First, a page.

Abstract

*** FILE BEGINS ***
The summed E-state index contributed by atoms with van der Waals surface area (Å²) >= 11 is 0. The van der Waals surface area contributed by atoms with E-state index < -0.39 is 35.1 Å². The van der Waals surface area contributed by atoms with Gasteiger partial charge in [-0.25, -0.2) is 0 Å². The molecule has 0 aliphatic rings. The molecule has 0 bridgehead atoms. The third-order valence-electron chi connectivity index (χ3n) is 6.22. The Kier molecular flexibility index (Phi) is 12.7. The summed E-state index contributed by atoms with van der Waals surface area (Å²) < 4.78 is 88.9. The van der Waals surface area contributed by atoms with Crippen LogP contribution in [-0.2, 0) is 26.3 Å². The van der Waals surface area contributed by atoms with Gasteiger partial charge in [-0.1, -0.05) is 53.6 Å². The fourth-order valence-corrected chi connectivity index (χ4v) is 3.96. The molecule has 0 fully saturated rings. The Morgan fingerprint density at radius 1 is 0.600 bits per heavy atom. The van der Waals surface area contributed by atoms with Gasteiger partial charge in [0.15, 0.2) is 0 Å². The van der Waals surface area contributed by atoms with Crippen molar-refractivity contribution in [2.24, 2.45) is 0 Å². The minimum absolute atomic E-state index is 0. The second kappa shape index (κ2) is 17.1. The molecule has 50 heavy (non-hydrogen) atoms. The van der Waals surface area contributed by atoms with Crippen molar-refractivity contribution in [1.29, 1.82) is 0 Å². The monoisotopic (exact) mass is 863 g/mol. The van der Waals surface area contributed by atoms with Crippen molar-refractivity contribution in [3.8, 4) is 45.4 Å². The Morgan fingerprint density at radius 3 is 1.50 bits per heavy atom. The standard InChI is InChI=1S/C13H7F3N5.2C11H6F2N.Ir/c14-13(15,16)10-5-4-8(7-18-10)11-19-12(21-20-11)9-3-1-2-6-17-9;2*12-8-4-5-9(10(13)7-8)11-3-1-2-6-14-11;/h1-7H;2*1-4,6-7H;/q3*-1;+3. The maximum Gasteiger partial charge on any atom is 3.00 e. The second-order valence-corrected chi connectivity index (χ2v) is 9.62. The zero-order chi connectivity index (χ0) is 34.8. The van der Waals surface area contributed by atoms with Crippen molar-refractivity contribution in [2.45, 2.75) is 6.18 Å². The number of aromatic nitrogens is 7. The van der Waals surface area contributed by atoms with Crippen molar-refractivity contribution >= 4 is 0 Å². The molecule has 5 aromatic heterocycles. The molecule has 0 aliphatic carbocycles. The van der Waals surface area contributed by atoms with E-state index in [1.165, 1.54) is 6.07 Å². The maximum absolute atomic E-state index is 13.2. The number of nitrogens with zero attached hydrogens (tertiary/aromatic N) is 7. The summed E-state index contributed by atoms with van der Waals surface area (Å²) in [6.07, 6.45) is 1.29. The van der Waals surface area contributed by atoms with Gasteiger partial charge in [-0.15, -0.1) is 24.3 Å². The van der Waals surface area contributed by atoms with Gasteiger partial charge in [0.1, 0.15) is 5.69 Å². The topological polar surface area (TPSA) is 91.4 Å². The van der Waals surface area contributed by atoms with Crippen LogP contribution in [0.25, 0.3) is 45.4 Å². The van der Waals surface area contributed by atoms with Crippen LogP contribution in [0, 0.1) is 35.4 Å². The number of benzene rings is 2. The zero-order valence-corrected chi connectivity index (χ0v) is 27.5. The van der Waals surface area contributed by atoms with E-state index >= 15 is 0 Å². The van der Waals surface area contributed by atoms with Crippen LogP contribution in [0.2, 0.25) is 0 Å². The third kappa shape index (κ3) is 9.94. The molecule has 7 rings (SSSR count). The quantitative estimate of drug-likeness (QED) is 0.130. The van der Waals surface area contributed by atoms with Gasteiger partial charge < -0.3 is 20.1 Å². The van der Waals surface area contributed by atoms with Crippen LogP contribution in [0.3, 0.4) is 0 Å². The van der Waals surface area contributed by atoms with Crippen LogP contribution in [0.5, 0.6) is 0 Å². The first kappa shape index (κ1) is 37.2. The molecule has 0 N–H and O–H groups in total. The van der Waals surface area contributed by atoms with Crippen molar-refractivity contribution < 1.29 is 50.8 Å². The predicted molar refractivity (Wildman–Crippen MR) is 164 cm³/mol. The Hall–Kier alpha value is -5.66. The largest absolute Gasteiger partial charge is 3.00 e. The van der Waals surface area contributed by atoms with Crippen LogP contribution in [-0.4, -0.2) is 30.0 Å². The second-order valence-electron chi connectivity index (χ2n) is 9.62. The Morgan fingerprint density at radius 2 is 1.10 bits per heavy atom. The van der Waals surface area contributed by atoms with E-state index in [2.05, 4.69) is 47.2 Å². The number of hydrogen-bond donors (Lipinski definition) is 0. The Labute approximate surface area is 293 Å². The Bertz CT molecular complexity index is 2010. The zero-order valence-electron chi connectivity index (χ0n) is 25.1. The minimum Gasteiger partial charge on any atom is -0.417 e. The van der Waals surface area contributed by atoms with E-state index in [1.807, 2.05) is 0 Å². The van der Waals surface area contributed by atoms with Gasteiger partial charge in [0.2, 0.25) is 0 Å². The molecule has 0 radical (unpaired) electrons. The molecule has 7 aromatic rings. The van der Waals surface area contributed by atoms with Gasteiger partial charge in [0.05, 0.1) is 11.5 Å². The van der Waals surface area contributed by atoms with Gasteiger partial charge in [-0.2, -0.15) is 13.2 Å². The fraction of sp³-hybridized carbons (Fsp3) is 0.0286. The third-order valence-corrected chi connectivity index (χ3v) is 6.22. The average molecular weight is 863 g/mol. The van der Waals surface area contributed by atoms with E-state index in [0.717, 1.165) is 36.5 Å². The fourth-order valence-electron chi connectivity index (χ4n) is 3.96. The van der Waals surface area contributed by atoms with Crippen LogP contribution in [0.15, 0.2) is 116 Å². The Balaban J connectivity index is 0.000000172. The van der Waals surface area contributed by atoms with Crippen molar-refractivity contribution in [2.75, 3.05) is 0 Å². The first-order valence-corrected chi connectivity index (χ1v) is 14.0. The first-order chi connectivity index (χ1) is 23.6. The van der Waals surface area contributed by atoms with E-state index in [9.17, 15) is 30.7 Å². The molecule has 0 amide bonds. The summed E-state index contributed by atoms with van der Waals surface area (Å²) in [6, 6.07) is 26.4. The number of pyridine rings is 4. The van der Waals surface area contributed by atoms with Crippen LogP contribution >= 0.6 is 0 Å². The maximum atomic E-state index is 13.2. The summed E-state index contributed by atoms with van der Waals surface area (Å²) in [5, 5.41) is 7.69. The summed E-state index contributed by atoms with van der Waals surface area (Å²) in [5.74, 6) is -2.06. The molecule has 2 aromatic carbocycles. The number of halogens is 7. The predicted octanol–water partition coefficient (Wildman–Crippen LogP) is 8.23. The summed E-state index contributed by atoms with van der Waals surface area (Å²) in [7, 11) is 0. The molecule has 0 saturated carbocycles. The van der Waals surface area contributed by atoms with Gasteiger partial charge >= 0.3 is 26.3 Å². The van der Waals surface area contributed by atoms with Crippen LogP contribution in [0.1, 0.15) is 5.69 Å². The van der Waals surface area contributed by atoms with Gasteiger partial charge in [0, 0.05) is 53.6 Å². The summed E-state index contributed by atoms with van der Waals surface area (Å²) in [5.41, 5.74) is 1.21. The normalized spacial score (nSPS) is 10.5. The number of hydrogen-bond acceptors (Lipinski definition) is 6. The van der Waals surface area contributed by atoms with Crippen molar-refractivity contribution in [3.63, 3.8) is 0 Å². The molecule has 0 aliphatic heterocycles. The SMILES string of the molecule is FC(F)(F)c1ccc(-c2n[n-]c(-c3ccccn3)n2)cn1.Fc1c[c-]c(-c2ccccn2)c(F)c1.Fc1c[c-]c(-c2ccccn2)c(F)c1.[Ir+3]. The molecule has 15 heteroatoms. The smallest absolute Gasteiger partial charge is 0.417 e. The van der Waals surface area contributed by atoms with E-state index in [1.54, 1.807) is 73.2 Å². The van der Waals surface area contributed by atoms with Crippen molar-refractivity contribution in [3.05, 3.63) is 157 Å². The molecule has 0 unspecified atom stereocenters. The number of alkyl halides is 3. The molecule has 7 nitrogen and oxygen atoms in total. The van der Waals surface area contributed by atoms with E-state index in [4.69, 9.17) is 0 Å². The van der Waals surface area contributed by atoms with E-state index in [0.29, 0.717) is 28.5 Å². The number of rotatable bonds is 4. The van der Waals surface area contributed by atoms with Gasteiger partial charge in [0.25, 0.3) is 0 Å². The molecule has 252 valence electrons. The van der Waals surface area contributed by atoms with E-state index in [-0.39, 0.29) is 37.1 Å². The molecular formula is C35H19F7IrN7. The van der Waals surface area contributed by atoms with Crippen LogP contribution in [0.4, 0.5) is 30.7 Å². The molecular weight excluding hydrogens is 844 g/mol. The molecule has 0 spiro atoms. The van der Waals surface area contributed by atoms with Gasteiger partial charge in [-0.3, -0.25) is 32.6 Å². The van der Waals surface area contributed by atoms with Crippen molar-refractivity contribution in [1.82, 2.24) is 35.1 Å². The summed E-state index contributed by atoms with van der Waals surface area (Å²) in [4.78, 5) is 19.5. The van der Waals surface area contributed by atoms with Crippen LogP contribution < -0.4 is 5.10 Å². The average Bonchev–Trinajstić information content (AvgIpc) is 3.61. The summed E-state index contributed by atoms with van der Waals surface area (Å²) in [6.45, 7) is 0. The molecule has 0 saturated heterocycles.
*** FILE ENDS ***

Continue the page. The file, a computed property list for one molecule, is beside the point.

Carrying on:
“Why must all girls want to be flag women?” laments one critic regarding what he sees as the infiltration of “Carnival” culture into the performative desires of Indo-Trinidadian women. The intersections of soca, a form of music derived from the traditional Carnival genre of calypso, and chutney soca, as an Indo-Trinidadian-identified form with roots in traditional South Asian music as well as Carnival cultures, is a particular arena of visibility—and controversy—for critically including Indo-Trinidadian “flag” women in a feminist framework. In this essay, I read these Carnival-related performances in relationship to the colonial and national histories of the circulation of Indian and black women's bodies in Trinidad and Tobago, asking what is at stake in these occupations of genre, form, and performative presence in the latest global scenes of late capitalism (where image and sound, as cultural productions, are always in circulation beyond the scope of the nation, and their own “original” referents).

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